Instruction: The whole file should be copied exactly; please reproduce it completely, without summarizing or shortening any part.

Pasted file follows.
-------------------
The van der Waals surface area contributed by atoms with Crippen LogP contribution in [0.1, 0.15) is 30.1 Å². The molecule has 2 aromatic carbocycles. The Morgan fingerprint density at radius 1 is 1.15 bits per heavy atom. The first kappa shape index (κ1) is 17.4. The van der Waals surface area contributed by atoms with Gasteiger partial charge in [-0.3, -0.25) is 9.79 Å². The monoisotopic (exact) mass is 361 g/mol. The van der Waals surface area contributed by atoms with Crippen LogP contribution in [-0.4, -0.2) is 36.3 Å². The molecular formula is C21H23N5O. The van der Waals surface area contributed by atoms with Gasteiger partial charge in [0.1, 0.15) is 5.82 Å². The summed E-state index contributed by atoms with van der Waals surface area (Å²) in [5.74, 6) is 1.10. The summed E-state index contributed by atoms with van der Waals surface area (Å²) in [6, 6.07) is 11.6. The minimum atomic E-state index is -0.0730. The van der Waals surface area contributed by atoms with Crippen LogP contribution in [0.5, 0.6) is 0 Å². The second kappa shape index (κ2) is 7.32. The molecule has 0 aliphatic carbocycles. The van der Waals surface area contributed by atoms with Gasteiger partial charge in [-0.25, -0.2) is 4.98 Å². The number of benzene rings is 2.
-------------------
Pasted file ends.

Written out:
The van der Waals surface area contributed by atoms with Crippen LogP contribution in [0.1, 0.15) is 30.1 Å². The molecule has 2 aromatic carbocycles. The Morgan fingerprint density at radius 1 is 1.15 bits per heavy atom. The first kappa shape index (κ1) is 17.4. The van der Waals surface area contributed by atoms with Gasteiger partial charge in [-0.3, -0.25) is 9.79 Å². The monoisotopic (exact) mass is 361 g/mol. The van der Waals surface area contributed by atoms with Crippen LogP contribution in [-0.4, -0.2) is 36.3 Å². The molecular formula is C21H23N5O. The van der Waals surface area contributed by atoms with Gasteiger partial charge in [0.1, 0.15) is 5.82 Å². The summed E-state index contributed by atoms with van der Waals surface area (Å²) in [5.74, 6) is 1.10. The summed E-state index contributed by atoms with van der Waals surface area (Å²) in [6, 6.07) is 11.6. The minimum atomic E-state index is -0.0730. The van der Waals surface area contributed by atoms with Crippen LogP contribution in [0.5, 0.6) is 0 Å². The second kappa shape index (κ2) is 7.32. The molecule has 0 aliphatic carbocycles. The van der Waals surface area contributed by atoms with Gasteiger partial charge in [-0.25, -0.2) is 4.98 Å². The number of benzene rings is 2.